This alpha hydroxy acid (AHA) lotion exfoliant contains approximately 10% glycolic acid and it's pH is within the range needed for exfoliation to occur. The lightweight formula also contains some anti-irritants and several antioxidants, including some that you don't often see in skin-care products. All of this is what you want from a well-formulated AHA product, so why the POOR rating? Lavender oil. This fragrant plant oil can cause cell death and oxidative damage even when present in small amounts, so it's a deal-breaker in any leave-on product (Sources: Contact Dermatitis, September 2008, pages 143–150; and Cell Proliferation, June 2004, pages 221–229).
Given the number of effective (and less expensive) AHA products that omit this and other irritants, why go for one that puts your skin at risk instead of providing the best possible care?
- Contains an effective amount of AHA glycolic acid formulated within the correct pH range for efficacy.
- Anti-irritants and antioxidants provide further benefit to aging skin.
- Lavender oil may smell soothing, but fragrance isn't skin care, and lavender oil is a proven skin irritant.
Lavender oil's irritation factor for skin is high even when present in low amounts. The irritation it causes can impair your skin's healing process and ability to produce healthy collagen. Please see our list of Best AHA Exfoliants for superior options.
A patented, multi-benefit treatment that transforms skin by increasing firmness 61% after just one application while also improving skin texture to reveal softer, smoother skin.
Water, Glycolic Acid, PPG-12/SMDI Copolymer, Sodium Hydroxide, Sclerotium Gum, Avena Sativa (Oat) Kernel Flour, Dicaprylyl Maleate, Xanthophyll, Astaxanthin, Beta-Carotene, Zea Mays (Corn) Oil, Hydrolyzed Soybean Fiber , Punica Granatum Extract, Tocopheryl Acetate, Pollen Extract, Glycine Soja (Soybean) Oil Unsaponifiables, Olea Europaea (Olive) Oil Unsaponifiables, Triticum Vulgare (Wheat) Germ Oil Unsaponifiables, Dipotassium Glycyrrhizate, Cetearyl Alcohol, Ceteareth-20, Ascorbic Acid, Butylene Glycol, Chitosan, Propyl Gallate, Zinc Gluconate, PEG-100 Stearate, Glyceryl Stearate, Sodium PCA, Proline, Sodium Lactate, Sorbitol, Disodium EDTA, Phenoxyethanol, Caprylyl Glycol, Chlorphenesin, Linalool, Lavandula Angustifolia (Lavender) Oil, Titanium Dioxide
Dr. Murad was one of the first doctors to appear on an infomercial selling his own line of skin-care products, and quite successfully so, at least the second time around. This was largely because the company paid for independent clinical studies to establish the efficacy of Dr. Murad's products. There's no question that AHA products, when well-formulated, can be a powerful ally to create healthier, radiant skin. But in terms of independent clinical studies, we're skeptical, given that there are countless labs that exist solely to perform such studies in strict accordance with how the company wants the results to turn out. Murad certainly wouldn't mention in an infomercial that the clinical studies for his AHA products weren't as impressive as, say, those for Neutrogena's AHA products, or any other line for that matter. And what about BHA products? Clinical studies and testimonials may have prompted consumers to order, but the results from Murad's AHA products are hardly unique to this line.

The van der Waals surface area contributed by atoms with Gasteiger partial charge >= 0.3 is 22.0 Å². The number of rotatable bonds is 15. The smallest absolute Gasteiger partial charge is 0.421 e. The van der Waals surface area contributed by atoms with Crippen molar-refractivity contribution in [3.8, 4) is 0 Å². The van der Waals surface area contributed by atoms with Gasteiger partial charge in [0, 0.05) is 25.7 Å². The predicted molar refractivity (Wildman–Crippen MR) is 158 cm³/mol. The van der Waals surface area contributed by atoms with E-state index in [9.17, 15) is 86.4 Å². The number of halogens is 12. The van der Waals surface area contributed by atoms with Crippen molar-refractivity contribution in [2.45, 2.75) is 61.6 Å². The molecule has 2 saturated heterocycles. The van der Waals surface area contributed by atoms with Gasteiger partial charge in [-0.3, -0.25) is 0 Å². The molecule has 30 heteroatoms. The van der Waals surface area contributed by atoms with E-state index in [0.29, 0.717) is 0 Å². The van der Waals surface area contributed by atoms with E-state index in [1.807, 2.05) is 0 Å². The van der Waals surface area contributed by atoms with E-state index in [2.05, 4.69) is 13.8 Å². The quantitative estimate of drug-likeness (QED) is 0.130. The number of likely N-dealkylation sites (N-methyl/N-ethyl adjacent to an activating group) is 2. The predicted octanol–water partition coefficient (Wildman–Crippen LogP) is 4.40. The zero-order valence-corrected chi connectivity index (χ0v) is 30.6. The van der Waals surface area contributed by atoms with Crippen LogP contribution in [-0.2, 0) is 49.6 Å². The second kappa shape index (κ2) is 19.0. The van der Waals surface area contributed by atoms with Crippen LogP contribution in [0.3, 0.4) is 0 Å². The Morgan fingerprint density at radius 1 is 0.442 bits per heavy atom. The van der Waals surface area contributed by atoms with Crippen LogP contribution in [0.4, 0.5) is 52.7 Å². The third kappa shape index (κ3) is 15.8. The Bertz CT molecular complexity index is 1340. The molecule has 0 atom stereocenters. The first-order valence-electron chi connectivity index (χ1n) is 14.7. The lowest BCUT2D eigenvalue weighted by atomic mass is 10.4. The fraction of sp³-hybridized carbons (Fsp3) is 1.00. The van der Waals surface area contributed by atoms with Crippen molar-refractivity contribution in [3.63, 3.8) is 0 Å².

Although this is a skin-care line to consider for some good AHA options, the majority of the products are nothing more than a problem for skin. Murad may have been one of the first dermatologist-developed skin-care lines, but by today's standards his line is deplorable. This is largely due to a preponderance of irritating ingredients that show up in product after product. Any dermatologist selling products that include lavender, basil, and various citrus oils plus menthol and other irritants doesn't deserve to be taken seriously. The same goes for Murad's overuse of alcohol and his preference for treating acne with sulfur, both factors that keep some of his otherwise well-formulated, efficacious products from earning a recommendation.
Yet what is most objectionable is the endless parade of products claiming they can stop, get rid of, or reduce wrinkles and aging. Regardless of whether dermatologists know best about lotions and potions, no conscientious doctor would or should be selling products using the ludicrous claims Murad makes. Most of the anti-aging products have the same hype, the same unsubstantiated claims, and the same exaggeration about the beneficial effects of ingredients that are often present only in the tiniest amounts, without even a mention of the standard or potentially irritating ingredients that are also present. Dr. Murad’s skin-care philosophy, stated on his Web site, includes the following statement: "Take all the necessary steps to achieve healthy skin—including the right products, the proper nutrients (from both food and supplements) and positive lifestyle choices." That's an excellent piece of advice; the problem is that it is contradicted by Murad’s own products, most of which are far from the "right" options for all skin types.
For more information about Murad, call (888) 996-8723 or visit www.murad.com.